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Low blood sugar on Ozempic may be exacerbated if you are taking Ozempic as a combination therapy, for example with insulin injections, or sulfonylureas such as glipizide, glyburide or glimepiride [5].

Changed Neurobiology of Reward

There is a second prevailing hypothesis of what causes psychological Ozempic brain fog. This is linked to the neural processes of reward through liking and motivation. These overlapping circuits in the brain have critically influenced human evolution.

Liking is the hedonic process through which one experiences pleasure, for example, after eating high sugar – high-fat foods, during sex or when treating yourself to purchased items. Motivation is very similar but refers to the effort you are willing to expend to obtain something you like.

Liking is the hedonic process through which one experiences pleasure, for example, after eating high sugar – high-fat foods, during sex or when treating yourself to purchased items.

Notably, the hypothalamus plays a central role in regulating liking and motivation. It is hypothesized that GLP-1 agonists like Ozempic help you lose weight by reducing the pleasure you experience from highly palatable foods, making you less motivated to seek them out. Nonetheless, this reduced motivation and liking can transfer to other areas of your life, including shopping, drinking, social activities, or sex. Hence, Ozempic brain fog can also be referred to as a type of apathy, which is common in psychiatric disorders like depression or neurological conditions like Parkinson’s Disease.

What Should I Do If I Experience Ozempic Brain Fog?

If you are experiencing the symptoms of Ozempic brain fog, it is important to note specific occasions on which this occurs. You may find it helpful to consult with a close friend or family member, as they may be able to provide an external perspective on your behaviour and identify any changes.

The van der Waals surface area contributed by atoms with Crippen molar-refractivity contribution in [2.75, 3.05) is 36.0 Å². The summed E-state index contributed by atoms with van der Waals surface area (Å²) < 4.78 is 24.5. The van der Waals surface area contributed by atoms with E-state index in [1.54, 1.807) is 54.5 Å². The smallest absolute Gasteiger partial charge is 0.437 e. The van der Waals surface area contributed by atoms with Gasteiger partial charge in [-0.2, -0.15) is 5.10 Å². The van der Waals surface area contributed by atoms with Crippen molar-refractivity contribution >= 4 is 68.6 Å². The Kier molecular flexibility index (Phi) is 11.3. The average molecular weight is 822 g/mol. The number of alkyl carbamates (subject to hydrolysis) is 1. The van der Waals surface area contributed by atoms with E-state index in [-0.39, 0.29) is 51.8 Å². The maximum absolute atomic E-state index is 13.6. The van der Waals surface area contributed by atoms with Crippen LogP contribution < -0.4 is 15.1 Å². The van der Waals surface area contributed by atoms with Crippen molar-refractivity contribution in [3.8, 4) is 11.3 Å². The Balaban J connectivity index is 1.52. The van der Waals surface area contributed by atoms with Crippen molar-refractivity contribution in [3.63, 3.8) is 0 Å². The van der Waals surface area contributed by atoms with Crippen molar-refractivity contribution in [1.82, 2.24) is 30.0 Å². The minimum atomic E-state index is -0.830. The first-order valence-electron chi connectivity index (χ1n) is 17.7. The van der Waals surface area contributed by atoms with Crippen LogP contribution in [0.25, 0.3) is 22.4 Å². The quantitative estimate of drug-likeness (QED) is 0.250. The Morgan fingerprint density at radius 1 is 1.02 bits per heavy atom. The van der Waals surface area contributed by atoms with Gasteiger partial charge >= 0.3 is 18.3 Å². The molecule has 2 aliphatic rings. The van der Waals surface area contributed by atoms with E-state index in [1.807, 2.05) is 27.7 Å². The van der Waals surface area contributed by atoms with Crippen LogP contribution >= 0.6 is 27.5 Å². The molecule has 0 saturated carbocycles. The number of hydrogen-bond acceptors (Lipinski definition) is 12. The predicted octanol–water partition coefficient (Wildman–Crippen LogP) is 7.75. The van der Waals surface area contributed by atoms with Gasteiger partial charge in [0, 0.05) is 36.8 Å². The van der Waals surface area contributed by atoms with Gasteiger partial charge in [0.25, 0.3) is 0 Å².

If you think you may have low blood sugar, consider taking a shot of fruit juice, a sugar cube, or some full-sugar soda. If your brain fog clears after this, consult your healthcare provider to avoid further hypoglycemic episodes.

The next step is to carefully evaluate whether the indication for which you have been prescribed Ozempic is more disruptive to your daily activities than Ozempic brain fog. Talking to a healthcare professional will be critical in making an informed decision. If you find that Ozempic is not the correct medication for you, there are other medications for type 2 diabetes and weight loss, such as phentermine, your healthcare professional may suggest.

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Klara Hatinova

Klara Hatinova

Klara is a postgraduate researcher in experimental psychology at the University of Oxford. She has worked across a spectrum of hot topics in neuroscience, including her current project measuring reinforcement learning strategies in Parkinson’s disease. Previously, she studied the efficacy of psilocybin as a therapy for critical mental health conditions and examined molecular circadian rhythms of migraine disorders. She completed her undergraduate degree in Neuroscience at the University of Glasgow and participated in a year abroad at the University of California, where she worked on a clinical trial for spinal cord injury.